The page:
The world doubled its population from 1750 and up to the year 1890. It took 140 years to double then. The last time it doubled, it took only 75 years. In the next generation, we will double again in a much shorter period of time, in 35 years. You can well imagine the tremendous pressures that this is going to create, but that is only one aspect of it. Of all those people, a very much larger percentage of them will be better educated than we ever were. Their knowledge and their skills will be much greater than ours and the potential pool of talent, of capacity, of desire to meet challenge will be without precedent in all history. That is the second one, and the third one is, objectively, outside of the individual capacities of people and their numbers, the increasing growth of science and technology and there will be virtually no limits to this. You can remember our own surprise at the sputnik and the tremendous advances since that time. But to project this over 35 years is beyond the capacity of myself and most people.
It is possible to say that the only limiting factor to growth and change will not be human capacity but the supply of capital and the wisdom with which we use the capital that will be available. These three major factors, population growth, educated people, expanding knowledge and science are common to all nations.
Individual nations have their own problems. The United States, their Negro problem; other nations, the problem of youth; productivity, the problem in Great Britain; we, in Canada, have to face up to our challenge--that is, the French Fact.
I think too many French Canadians still think in terms of 1959; all this has changed. The real revolution in Quebec that has taken place has not been the attacks on Federal powers; this has been really nothing new although they have escalated a great deal. There is no question about it, but the real revolution is what is going on inside Quebec since the death of Mr. Duplessis. I am not taking any credit for this as a Liberal. Because this was all starting immediately with the death of Mr. Duplessis and it started under Paul Sauv6 also--and his death was a tragic death not only to Quebec, but also Canada, because he was a Canadian through and through. But Paul Sauv6 did not criticize his former chief, and he did not criticize the former policies of the Cabinet, but he said one word--desormais--from now on. And from the moment he took over he said "from now on" and he meant that from now on things were going to change, but he lived so short a time that these became the responsibility of Jean Lesage too and those changes went ahead. The changes can be best illustrated in that the economy turned around completely from one in which the policy of the government was an Emersonian policy, that is--the less government the better.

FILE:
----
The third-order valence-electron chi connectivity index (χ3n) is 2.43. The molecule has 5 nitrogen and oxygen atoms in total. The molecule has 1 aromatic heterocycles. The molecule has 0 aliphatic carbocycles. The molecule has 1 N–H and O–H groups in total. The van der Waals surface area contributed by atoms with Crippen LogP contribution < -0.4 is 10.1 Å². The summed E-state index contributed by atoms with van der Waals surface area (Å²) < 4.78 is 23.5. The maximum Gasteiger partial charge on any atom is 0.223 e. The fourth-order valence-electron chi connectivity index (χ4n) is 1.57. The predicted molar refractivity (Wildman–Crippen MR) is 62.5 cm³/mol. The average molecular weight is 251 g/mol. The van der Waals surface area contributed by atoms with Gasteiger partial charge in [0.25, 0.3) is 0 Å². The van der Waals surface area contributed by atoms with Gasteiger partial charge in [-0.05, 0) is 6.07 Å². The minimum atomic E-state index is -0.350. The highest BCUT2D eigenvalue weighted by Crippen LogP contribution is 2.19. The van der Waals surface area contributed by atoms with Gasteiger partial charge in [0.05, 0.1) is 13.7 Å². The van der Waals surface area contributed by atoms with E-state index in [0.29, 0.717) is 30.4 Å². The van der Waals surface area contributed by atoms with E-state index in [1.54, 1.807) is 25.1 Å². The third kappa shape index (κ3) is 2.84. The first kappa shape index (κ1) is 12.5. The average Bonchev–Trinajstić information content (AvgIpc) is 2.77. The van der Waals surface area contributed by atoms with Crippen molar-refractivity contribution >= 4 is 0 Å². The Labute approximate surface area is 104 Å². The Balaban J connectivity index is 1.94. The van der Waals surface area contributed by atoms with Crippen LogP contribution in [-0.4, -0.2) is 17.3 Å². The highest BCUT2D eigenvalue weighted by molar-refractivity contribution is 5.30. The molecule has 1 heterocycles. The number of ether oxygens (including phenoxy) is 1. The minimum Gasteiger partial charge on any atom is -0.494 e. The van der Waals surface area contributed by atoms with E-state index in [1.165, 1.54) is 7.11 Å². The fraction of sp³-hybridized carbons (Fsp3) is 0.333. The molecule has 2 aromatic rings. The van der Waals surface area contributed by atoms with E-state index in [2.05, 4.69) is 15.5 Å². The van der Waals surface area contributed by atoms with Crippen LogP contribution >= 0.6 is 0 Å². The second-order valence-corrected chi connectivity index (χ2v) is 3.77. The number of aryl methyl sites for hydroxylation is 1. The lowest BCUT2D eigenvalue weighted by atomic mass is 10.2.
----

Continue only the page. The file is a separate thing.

The government is elected to do things for people that they cannot do for themselves. This role has changed completely during the years. Whilst it may have been marvellous that the actual debt of the Province declined from 296 million to 195 million, between 1944 and 1959, the debt tremendously went up since that time. But whereas the burden was borne in the forties and the fifties by the uneducated, those who did not have proper hospital facilities, by the lack of training schools, by the desire to keep taxes low and thereby attract industry, which was a mistake because they did not reduce marketing costs because of distribution, manufacturing costs, the inflow of raw material. None of these policies really made Quebec an industrial province. And while you did all these things during the forties and fifties you fell 30% behind the rest of the country. In 1956, Quebec spent per person 30% less on education, not only 30% less than Ontario, but 30% less than the national average from Newfoundland to British Columbia. What you accomplished at that time, taking education away from the control of the clergy and particular groups, making the Province responsible for standards, for salaries, for the level of education, introducing technical schools right across the Province; all of these things created and changed the Province into an outward looking Province, a Province that began, for the first time, to examine its place in its own country, Canada, and its place in Confederation.